Auto Industry

Lei Jun’s big choice

Is Xiaomi set to work with BYD to make EVs?


Who will it partner with?

The big beasts of China’s tech world have all forged alliances in the electric vehicle (EV) sector with one notable exception: Xiaomi. The Hong Kong-listed group is best known as a smartphone manufacturer but it has ambitions to become an EV powerhouse much in the same way as Huawei and the BAT troika (Baidu, Alibaba and Tencent) do. Earlier this year, Xiaomi announced a $10 billion, 10-year investment plan for an EV subsidiary run by its founder Lei Jun (see WiC535). But it hasn’t identified any partner in the plan, leading to weeks of speculation about potential allies.

In March, Reuters suggested that Great Wall Motors was in the frame, although a spokesperson for the car producer later described the report as “nonsense and fake news”.

In April Lei was photographed walking into Xiaomi’s Science and Technology Park with BYD chairman Wang Chuanfu, sparking another round of chatter about commercial collaboration between the two. But in May he was spotted visiting a SAIC-GM-Wuling plant and earlier this month he was reported to be back at Great Wall’s headquarters in Baoding.

In mid-June BYD’s Wang stoked more debate when he claimed that BYD’s existing partnership with Xiaomi – to manufacture its smartphones – could be extended into support for its car business. He added that the two companies were discussing a number of projects, although soon afterwards he was forced to respond to allegations that he had earlier dismissed Xiaomi’s ambitions with a comment that many well-known business figures with aspirations in EVs lacked any kind of edge to achieve them. Lei shouldn’t “lose money and waste time,” he added.

Wang later said the remarks had been misinterpreted and that he was trying to say was that Lei should focus on adopting the right strategy. “Spending $5 billion is nothing to someone like Lei Jun,” he explained. “Even $100 billion wouldn’t be a problem. The key is to avoid wasting three years. How much money would that be worth?”

Forging a partnership with Xiaomi might offer new support for BYD’s share price. Some analysts are underweighting the stock following a strong run-up over the past 12 months. BYD’s Hong Kong-listed shares are trading on a consensus forward price to earnings ratio of around 90 times, according to S&P Global Market Intelligence. They have almost quadrupled in value in the space of a year.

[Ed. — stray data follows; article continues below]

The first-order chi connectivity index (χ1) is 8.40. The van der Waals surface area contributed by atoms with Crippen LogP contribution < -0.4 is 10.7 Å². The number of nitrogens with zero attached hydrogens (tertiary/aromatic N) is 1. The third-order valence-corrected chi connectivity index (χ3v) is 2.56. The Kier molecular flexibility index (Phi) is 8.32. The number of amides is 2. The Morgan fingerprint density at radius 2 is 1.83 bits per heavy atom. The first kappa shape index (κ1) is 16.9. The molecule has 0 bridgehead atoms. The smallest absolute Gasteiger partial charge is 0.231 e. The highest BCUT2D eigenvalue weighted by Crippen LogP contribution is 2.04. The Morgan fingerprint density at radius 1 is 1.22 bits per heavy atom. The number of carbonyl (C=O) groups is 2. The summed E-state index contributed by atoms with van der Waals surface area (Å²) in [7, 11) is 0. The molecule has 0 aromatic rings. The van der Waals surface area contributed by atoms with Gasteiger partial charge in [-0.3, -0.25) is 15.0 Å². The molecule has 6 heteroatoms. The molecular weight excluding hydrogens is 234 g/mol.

This is largely because BYD is China’s only fully integrated EV company, spanning batteries, auto parts and car production. More recently, there have been rumours that Apple might choose it as a key battery supplier for its own EV business too. Yet some analysts think BYD shouldn’t be valued on a par with the best of the start-ups in the sector because it isn’t developing new brands for its EV business, but repurposing the models it already offers as internal combustion engine (ICE) cars.

BYD’s hope is that a new range of plug-in hybrid (PHEV) models for its Song, Tang and Xin brands could eat into the sales of its rivals’ more conventional cars. These PHEV models deploy BYD’s proprietary DM-i technology, which reduces fuel consumption to 3.8 litres per 100 kilometres and has battery power covering 120 kilometres.

They are already racking up stronger revenues: in May sales of PHEVs jumped to 12,970 from 2,323 the month before. The group has a target of 200,000 units for the whole of 2021.

Last week a BYD employee posted a photo online of one of its more famous shareholders – Berkshire Hathaway’s Charlie Munger – taking delivery of Tang and Han models in California. Munger inspected the cars and praised their design and quality, according to the employee.

Alongside production of its own cars, BYD has forged a tie-up with Didi Chuxing to develop an EV specially for ride-hailing services.

In other collaborations Huawei is working with BAIC and Chang’an Auto, while Alibaba has teamed up with SAIC to develop its Intelligence in Motion (IM) branded cars. Mass-production of the first model is scheduled for later this year.

Xiaomi may decide to go it alone. But the Chinese media says a slew of struggling EV firms would welcome the tech group’s financial firepower. They include Borgward Auto, Zotye and FAW-Xiali.

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